The “sit” command is one of the core canine commands, and among the most widely used, for good reason! All adult dogs should be trained to sit on command, and they should respond to the command quickly and willingly, which are both the marks of good training.
However, if your dog is reluctant to perform a sit, appears to sit down oddly or shows signs of discomfort, there may be something going on that is causing your dog a problem. While all of these things can also be signs of laziness or a lack of total compliance with the command, don’t be too quick to rule out an underlying problem, which may require further investigation.
In this article, we will look at some of the indicators that can let you know that your dog is finding sitting an issue, what this means for your dog, and how to proceed. Read on to learn more!
Firstly, you should assess your dog’s behaviour and judge whether or not they are having a genuine problem sitting, or are simply not complying fully with your command. You will need to take various factors into account here, and consider all of the following questions:
If you are sure that your dog’s sitting problem is a general one rather than a behavioural one or due to a lack of training or understanding of the command, it is important to find out why this might be the case. Here are some of the most commonly diagnosed reasons for problems with sitting.
Many breeds of dogs have a genetic predisposition to hip problems, running from the minor to the more major issues such as hip dysplasia. As the hips of the dog are of course integral to achieving a successful sit, any variety of hip issues can make this difficult, painful or impossible for your dog. Arthritis, hip malformations and progressive problems can all lead to sloppy sitting or a reluctance to sit, and it is wise to get your dog checked out by your vet in this case if you are in any doubt.
While sitting is performed with the majority of the downward pressure on the back legs and rump, the knees are of course also integral in achieving a successful sit, as are the rear elbows. If bending the knees causes your dog pain, such as if they have a patellar luxation or other issue, they may well be reluctant to sit.
If your dog sits with one or both of their read legs stretched or splayed out to the side, consider problems with the rear elbows, and problems with the Achilles tendons or cruciate ligaments.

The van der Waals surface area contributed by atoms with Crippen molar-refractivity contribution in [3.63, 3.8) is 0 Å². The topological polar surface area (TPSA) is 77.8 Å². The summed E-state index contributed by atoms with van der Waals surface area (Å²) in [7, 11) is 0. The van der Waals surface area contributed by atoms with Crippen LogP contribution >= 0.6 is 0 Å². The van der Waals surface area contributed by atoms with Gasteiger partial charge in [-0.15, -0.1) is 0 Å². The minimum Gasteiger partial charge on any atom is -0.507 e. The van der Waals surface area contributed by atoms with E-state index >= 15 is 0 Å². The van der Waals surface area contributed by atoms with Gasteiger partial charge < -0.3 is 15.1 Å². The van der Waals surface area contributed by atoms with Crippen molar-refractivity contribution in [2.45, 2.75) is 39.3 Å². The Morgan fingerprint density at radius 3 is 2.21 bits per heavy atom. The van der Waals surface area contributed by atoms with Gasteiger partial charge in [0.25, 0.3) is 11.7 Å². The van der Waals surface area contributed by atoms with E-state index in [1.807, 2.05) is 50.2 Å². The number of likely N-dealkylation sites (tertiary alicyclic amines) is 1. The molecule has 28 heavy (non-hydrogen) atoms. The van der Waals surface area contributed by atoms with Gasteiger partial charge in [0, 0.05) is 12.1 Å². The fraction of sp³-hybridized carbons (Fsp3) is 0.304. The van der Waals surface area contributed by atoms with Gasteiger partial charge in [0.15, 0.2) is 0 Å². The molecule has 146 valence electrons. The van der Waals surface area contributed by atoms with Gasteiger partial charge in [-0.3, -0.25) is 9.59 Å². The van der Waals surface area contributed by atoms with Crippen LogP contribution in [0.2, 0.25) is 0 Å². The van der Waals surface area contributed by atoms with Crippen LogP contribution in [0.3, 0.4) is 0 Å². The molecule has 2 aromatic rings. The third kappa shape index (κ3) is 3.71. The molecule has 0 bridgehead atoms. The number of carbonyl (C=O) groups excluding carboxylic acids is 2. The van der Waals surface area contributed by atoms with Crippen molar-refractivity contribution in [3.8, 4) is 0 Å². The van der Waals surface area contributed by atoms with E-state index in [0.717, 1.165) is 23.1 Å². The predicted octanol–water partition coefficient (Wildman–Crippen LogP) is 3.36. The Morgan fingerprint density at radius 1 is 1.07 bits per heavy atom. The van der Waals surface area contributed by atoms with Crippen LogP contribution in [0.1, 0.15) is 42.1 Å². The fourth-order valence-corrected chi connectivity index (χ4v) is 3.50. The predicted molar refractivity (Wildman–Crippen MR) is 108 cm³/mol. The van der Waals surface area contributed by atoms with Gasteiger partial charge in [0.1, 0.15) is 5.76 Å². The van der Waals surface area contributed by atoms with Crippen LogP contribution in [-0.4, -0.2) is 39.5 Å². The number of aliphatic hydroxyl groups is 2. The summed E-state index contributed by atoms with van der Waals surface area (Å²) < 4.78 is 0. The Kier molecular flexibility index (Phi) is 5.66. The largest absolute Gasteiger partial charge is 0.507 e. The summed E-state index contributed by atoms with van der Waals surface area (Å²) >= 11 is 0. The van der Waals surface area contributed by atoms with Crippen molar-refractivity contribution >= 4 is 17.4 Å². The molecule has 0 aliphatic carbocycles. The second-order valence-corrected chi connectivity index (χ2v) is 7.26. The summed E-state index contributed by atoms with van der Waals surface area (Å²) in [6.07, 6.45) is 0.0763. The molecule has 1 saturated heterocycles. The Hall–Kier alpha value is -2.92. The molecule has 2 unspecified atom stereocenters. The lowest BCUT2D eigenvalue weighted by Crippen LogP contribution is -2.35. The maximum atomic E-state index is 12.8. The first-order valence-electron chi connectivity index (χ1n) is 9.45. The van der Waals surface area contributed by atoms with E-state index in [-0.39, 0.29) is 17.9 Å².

Back pain can manifest in all sorts of ways in both dogs and people, and if you have ever suffered from a bad back yourself, you will be only too well aware of this! Some dog breeds are particularly prone to back problems, particularly dogs with long backs in relation to their height and build, such as the Basset hound and Dachshund (sausage dog). Dogs of any age and breed may potentially suffer from back problems, which can cause problems sitting and getting back up, or getting comfortable.
Your dog’s anal glands don’t require any attention when they are functioning as they should do, but problems with the anal glands such as impactions, infections and anal cysts can all prove extremely painful for your dog, which can be exacerbated by sitting! If your dog is prone to anal gland problems, keep an eye on this, and if your dog suddenly begins to display a reluctance to sit, check to see if something is amiss.
Finally, bruises, injuries and pain in the tail or where the tail joins the body can lead to pain and discomfort when sitting, so don’t rule out the tail’s extremities when you are trying to suss out what is amiss!
If your dog is having problems sitting or appears to sit strangely, get them checked out by your vet to find out the underlying cause of this, and what can be done about it. Rather than a simple refusal to follow a command, problems with sitting can also be indicative of a health issue, which may be treatable and go a long way towards improving your dog’s quality of life.